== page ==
What You Need to Know About Data Backup
by Robert McNicholas on June, 20 2017
Losing all your important data can send your stress levels off the charts. Fortunately, implementing the right backup plan can turn a catastrophic loss to a mere inconvenience.
I often compare backing up your computer system to doing preventative maintenance on your home’s plumbing: It might not be something you think about very often, but you had better find time to do it. Otherwise, you will regret it for sure
Of course, some people and businesses go for years without backing up their files. But here’s something you should understand:
- The mechanical parts of computers wear out, just like anything else.
- Your hard drive is one of these parts.
- If a hard drive actually breaks, any information on it is gone.
A malfunctioning hard drive is just one possible source of data destruction. Careless users, viruses and malware, fires, theft, and other disruptive disasters can happen at any time. Wouldn’t you rather save yourself the panic and backup your data?
The good news is that (much like with plumbing) you don’t have to do any of this yourself if you don’t want to. You can call TECHSPERTS at any time and we’ll help you figure out a managed IT plan that takes care of it for you. But even so, we’d rather you be an informed consumer.
So this is what you need to know about backing up your business computers.
Backup Types and Solutions
First of all, know that there are many types of backup; the one that works for you may not work for your neighbor. For example, I know several freelancers who can and do back up their work files on a USB drive. This is not recommended for most businesses, as USB drives don’t pack that much storage. But if you’re self-employed, hey, it’s a start
Another thing to recognize is that you must have more than one backup. In the case of my freewheeling freelancers, they use services like Dropbox and Google Drive to store additional copies of important files. Again, this probably would work only for the smallest of businesses, and you’d have to upload the files yourself. But it’s cheap, and it’s a lot better than nothing. (We’ll get to that in a minute.)
Thirdly, there are a couple different ways to back up. You can do an image backup, which basically takes a picture of a computer at a point in time and recreates it. This takes quite a lot of storage space, but it can restore things to exactly as they were pre-crash. Or you can do a file backup, which simply preserves your files. If your computer crashes, your system settings will be lost, but your data will be okay.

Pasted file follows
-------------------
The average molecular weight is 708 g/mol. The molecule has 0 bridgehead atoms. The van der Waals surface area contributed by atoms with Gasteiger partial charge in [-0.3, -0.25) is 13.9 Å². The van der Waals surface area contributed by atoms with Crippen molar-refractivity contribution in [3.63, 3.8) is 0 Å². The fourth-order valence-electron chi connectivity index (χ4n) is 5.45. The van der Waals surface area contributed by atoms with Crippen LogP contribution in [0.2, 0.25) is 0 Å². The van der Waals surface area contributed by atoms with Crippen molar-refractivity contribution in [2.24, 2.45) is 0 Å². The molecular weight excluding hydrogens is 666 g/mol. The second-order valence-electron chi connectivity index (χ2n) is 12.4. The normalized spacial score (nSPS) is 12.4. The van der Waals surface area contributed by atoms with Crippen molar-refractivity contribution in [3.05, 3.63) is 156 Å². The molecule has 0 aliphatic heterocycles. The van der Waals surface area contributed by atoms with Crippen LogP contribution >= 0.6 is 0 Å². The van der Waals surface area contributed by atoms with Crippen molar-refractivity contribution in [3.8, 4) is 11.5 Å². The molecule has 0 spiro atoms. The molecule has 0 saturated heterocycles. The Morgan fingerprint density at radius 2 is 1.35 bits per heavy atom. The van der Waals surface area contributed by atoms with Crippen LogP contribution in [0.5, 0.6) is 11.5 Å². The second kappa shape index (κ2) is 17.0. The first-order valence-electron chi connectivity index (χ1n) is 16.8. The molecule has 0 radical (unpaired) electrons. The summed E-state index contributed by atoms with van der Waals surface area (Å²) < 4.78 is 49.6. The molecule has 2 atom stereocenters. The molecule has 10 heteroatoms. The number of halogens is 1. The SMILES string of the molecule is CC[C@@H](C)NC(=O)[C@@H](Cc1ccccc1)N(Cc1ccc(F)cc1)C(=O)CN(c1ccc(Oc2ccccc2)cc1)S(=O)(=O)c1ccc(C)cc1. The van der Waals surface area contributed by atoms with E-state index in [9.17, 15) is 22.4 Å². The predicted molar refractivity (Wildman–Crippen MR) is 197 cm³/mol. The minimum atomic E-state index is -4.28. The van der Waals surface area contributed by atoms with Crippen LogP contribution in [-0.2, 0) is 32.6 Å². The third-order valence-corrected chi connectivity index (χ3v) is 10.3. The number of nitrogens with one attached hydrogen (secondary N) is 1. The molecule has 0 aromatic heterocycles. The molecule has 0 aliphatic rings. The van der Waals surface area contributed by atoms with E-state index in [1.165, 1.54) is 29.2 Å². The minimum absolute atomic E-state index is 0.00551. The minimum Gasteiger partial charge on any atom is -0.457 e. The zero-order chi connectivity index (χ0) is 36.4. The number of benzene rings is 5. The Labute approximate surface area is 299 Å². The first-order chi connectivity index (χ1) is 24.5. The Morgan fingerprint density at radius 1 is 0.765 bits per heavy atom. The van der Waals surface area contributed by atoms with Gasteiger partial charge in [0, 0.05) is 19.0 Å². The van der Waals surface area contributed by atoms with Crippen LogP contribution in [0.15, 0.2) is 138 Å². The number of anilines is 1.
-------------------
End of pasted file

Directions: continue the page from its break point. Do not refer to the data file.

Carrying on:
Essentially, all file backups do the same thing: save your files and any changes you have made to them. You can set most backup systems to automatically save data every day or hour.
Aside from a USB drive, there are five ways you can back up your system:
- Locally using Windows 10 File History. Windows 7, 8.1, and 10 all have built-in backup software. Like many backup programs, these will incrementally update files that have changed. However, keep in mind that these copy files are still on the same hard drive as your original files, so that’s not much help in the event of a crash. To learn more, check out this article.
- Locally using an External Hard Drive. These usually hook up to a network or a computer and automatically backup data as described above. There is some setup involved, and since these devices are still on your network, there’s also an element of risk.
- Onsite using Tape. Yes, tape backups are still a thing. Tape tends to be more durable than disk, and tape backups can also be managed automatically. Here’s more on the subject.
- Cloud-Based. These work like other backups, with the exception that data is stored in the Cloud (on secure remote servers) rather than on an onsite device or network. Cloud-based backup can be done manually or by means of syncing files using OneDrive or Google Docs. Also, there are many cloud-based backup services, as you’ll see in the next point.
- Using a Service. There are many reasonably-priced backup services like Backblaze or Carbonite that function on a set-it-and-forget-it premise. They may offer purely cloud-based backup, or they may provide a hybrid solution that uses the cloud as well as a local source.
There’s one more thing to know about backing up your data: one source is never enough. It’s common for companies to store files copies on a local hard drive, on an onsite backup device, and in the Cloud.
Anything Is Better Than Nothing
If you’re thinking “This sounds like a lot of work”, you’re right - but just as far as the initial setup. After that, most backup programs and services can pretty much do their thing on autopilot.
Having said that, it’s critical to copy your business-critical documents and store them in a safe place. Right now, if all you can manage is to upload them to the Cloud, do it. Spend $50 or $100 on an external hard drive. Commit to updating these files weekly or daily. And put the creation and implementation of a proper backup plan on your “To Do - Important” list.